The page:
Dismiss Notice
Join Physics Forums Today!
The friendliest, high quality science and math community on the planet! Everyone who loves science is here!

Can the mass center and the geometrical center of fx. the milky way be different?

Tags:
  1. Nov 3, 2011 #1
    My understanding is that if for example one object is orbiting another, then the mass center of the two masses is located somewhere in between the two objects. And if we have many object (for example stars), then the mass center of the total system can be located another place than were any star is located.

    My question is then whether it is possible that in the milky way that the total center of all the masses is located another place than where the geometrical center is located. And if so then isn't it possible that the center of the milky-way is not Sagittarius A, but for example some visible star?

    And wouldn't it be possible to explain the apparent existence of black holes such as Sagittarius A, as the phenomena that the total center of masses and therefore the center to where (smaller) masses are attracted, can be located at another place than were any physical visible stars are located?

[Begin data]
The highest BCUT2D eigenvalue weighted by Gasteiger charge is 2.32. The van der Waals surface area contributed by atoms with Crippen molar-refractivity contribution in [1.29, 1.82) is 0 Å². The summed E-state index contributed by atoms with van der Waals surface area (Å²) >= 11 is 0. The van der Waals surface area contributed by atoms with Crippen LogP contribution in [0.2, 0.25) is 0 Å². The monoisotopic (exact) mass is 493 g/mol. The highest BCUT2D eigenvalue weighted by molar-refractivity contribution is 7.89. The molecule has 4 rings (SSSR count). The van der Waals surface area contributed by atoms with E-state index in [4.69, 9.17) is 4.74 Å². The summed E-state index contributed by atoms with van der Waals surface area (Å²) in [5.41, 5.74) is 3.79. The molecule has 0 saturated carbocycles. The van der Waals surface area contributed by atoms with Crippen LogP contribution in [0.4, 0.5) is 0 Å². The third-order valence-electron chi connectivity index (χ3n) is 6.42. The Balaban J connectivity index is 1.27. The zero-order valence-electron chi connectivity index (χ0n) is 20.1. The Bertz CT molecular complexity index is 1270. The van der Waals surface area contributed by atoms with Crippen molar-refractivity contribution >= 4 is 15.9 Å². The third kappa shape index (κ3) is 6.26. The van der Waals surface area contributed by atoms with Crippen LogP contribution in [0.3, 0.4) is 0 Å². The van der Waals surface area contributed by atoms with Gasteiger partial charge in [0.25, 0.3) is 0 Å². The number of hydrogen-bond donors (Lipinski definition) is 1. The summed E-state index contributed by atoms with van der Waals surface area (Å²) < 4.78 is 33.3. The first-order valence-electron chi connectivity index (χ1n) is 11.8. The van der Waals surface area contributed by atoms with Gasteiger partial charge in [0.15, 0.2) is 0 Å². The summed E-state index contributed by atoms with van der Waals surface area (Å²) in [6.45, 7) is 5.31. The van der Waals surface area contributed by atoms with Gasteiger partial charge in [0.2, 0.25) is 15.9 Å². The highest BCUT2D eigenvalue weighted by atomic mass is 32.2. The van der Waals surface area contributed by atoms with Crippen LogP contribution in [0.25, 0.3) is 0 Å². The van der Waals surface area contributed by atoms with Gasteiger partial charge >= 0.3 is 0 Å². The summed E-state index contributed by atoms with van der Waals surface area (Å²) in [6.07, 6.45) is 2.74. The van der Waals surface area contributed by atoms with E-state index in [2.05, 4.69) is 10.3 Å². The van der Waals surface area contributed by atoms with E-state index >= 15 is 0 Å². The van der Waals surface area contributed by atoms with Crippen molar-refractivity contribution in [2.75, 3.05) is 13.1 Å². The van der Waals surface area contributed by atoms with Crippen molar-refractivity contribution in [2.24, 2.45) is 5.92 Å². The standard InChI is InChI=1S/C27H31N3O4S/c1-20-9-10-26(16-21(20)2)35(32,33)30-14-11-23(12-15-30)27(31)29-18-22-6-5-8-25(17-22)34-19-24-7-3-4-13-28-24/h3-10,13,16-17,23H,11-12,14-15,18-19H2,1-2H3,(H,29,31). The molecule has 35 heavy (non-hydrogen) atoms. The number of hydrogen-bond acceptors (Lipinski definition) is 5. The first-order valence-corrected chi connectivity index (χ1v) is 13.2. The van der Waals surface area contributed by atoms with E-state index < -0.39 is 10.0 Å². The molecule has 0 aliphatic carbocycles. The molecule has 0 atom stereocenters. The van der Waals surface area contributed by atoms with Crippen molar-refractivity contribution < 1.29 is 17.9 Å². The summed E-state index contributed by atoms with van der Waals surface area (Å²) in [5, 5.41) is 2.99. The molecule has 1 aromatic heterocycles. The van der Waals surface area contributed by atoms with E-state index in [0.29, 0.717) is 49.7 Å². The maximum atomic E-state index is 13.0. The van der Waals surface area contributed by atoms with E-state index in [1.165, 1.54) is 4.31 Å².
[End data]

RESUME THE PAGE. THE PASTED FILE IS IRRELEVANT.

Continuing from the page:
And if so wouldn't that mean that a small object could be attracted to different non physical centers depending on where in fx. the milky way it is? And wouldn't that explain why there appears to be black holes attracting surrounding masses around the universe?
     
    Last edited: Nov 3, 2011
  2. jcsd
  3. Nov 4, 2011 #2

    Drakkith

    User Avatar

    Staff: Mentor

    Yes, this is known as the Barycenter.

    Sure. I can almost guarantee you that the *exact* geometric center of the Milky Way is NOT in the middle of the black hole at Sagitarius A. It should move around the center of the galaxy as time passes and objects move in their orbits.

    I don't know what you mean by this. The black hole in the middle of the galaxy is able to be inferred to exist due to extremely high velocity's of many stars around a central point. Note that in order for this to happen there MUST be a concentrated amount of mass on the order of a million + solar masses providing the gravity to keep these stars in there orbits. Also, the barycenter of the Galaxy can move around outside these orbits, however the barycenter of the black hole and the stars can NOT, it must stay inside near the black hole.

    No, the barycenter itself is not a physical object and exerts no force on anything. Objects are only attracted to other objects.